The Qatari weightlifting team was entirely disqualified after rival nations protested that a number of their representatives were from Bulgaria, Lebanon and Pakistan and did not have sufficient Qatari citizenship to compete.[2] American-based Laila Sarkis-Khoury faced similar protestations but her gold medal in artistic gymnastics stood as she produced proof of Lebanese citizenship.[7] Two Lebanese weightlifters, Youssef Zein and Mahmoud Shuqair, were stripped of their silver and bronze medals from the +90 kg category after positive drug tests. Asaad Jaafar of Iraq, Ahmed Abdel-Salam of Egypt, Bilal Abu Raguh of Jordan and Zahi Ammar of Algeria were also banned.[8]

Iraq did not compete in the equestrian events after its horses were refused passage into Jordan due to their failure to meet international health requirements (the hosts offered replacement animals, but the Iraqi team refused).[2]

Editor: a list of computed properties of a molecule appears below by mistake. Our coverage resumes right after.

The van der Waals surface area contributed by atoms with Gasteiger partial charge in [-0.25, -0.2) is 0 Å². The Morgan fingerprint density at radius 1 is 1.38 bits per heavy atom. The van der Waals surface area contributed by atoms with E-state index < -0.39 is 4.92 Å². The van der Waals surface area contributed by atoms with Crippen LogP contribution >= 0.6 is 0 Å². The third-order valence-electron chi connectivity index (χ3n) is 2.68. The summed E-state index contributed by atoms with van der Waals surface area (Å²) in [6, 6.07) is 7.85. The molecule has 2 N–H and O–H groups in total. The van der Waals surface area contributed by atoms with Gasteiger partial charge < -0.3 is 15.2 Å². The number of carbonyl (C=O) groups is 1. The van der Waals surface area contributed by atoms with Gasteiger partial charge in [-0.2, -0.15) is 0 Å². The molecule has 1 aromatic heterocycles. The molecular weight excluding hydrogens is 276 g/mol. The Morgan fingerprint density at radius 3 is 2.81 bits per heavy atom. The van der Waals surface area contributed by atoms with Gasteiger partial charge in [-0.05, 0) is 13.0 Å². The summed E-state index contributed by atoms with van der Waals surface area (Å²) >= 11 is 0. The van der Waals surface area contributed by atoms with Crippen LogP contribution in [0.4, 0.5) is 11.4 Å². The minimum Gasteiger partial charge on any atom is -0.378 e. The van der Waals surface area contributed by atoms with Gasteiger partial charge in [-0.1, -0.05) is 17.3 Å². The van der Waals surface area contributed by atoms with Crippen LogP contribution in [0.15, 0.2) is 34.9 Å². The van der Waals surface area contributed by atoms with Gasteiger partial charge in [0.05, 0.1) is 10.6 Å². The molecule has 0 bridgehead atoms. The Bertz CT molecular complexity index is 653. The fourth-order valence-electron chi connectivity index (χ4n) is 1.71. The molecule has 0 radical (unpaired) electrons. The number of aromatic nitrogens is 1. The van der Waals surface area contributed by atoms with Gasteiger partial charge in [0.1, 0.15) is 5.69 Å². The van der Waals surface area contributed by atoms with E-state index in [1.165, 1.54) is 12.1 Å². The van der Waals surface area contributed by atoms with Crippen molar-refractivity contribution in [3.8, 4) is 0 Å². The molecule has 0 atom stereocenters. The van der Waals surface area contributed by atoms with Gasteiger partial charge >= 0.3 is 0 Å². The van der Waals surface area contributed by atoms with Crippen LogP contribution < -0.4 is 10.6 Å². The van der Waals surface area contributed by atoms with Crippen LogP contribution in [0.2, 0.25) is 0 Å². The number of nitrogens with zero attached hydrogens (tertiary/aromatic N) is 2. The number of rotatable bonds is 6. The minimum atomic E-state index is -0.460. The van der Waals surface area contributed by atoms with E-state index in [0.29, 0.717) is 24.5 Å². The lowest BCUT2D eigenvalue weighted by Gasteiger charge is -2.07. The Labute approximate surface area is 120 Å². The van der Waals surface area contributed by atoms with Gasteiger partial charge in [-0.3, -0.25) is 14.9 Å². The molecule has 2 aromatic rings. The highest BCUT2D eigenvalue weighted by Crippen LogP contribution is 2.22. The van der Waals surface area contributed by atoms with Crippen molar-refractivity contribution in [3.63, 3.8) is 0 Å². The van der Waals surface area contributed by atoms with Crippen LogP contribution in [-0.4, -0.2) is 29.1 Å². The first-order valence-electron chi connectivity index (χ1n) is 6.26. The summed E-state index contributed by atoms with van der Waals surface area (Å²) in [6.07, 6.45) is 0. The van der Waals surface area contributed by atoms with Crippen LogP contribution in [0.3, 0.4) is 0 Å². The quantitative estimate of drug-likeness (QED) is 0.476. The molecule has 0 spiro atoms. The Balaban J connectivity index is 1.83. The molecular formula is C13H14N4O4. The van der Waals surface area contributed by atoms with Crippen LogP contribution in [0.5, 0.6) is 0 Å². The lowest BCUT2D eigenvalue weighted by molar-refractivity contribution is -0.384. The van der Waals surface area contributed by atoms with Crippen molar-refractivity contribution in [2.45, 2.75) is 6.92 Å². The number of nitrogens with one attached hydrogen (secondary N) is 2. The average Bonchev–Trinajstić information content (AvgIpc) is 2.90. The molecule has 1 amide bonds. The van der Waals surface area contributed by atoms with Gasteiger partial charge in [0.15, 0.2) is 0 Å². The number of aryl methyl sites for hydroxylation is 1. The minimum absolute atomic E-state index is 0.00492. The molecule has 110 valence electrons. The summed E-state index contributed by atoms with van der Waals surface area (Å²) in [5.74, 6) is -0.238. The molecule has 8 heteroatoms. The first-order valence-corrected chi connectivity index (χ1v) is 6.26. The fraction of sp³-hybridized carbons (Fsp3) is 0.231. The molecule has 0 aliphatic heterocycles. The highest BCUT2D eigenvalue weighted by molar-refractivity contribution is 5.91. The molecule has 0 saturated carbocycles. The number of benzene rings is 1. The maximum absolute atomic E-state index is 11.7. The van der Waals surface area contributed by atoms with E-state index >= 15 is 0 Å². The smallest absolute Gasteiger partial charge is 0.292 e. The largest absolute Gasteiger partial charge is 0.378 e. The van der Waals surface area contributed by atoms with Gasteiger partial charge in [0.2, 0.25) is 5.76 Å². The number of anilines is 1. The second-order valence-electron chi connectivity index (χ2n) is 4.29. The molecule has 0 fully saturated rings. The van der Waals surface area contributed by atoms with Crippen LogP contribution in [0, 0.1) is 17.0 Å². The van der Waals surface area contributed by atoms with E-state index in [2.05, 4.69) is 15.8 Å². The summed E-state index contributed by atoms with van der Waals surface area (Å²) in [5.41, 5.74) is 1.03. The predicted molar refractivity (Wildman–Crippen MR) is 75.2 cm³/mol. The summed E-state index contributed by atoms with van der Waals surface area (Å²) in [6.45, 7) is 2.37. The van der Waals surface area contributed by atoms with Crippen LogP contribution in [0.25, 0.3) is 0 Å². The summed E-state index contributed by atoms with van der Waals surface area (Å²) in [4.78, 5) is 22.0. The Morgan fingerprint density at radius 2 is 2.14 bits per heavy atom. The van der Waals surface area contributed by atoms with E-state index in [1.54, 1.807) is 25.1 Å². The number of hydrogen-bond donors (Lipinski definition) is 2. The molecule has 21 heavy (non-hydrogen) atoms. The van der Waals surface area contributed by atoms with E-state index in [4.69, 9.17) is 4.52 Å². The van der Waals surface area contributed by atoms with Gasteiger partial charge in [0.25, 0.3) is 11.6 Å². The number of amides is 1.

Three of Egypt's squash team were injured after their bus overturned during a tour of Madaba. Nesreen Nasha't, Iman Amir and Umniya Abdul Qawi were flown back to Cairo to receive treatment. The Jordanian driver of the vehicle was killed during the accident.[9]

The Sinai Rosefinch was chosen as the games mascot.[10]

The 9th Pan Arab Games saw the launch of the first official games website, allowing people follow the events over the internet.[11] Since 1999, each games has had its own official games website.

Sports[edit]

Medals table[edit]

 Rank  Nation Gold Silver Bronze Total
1  Egypt 106 80 81 267
2  Tunisia 39 40 62 141
3  Syria 34 38 64 136
4  Algeria 33 32 31 96
5  Morocco 30 42 41 113
6  Jordan 26 33 70 129
7  Saudi Arabia 15 16 18 49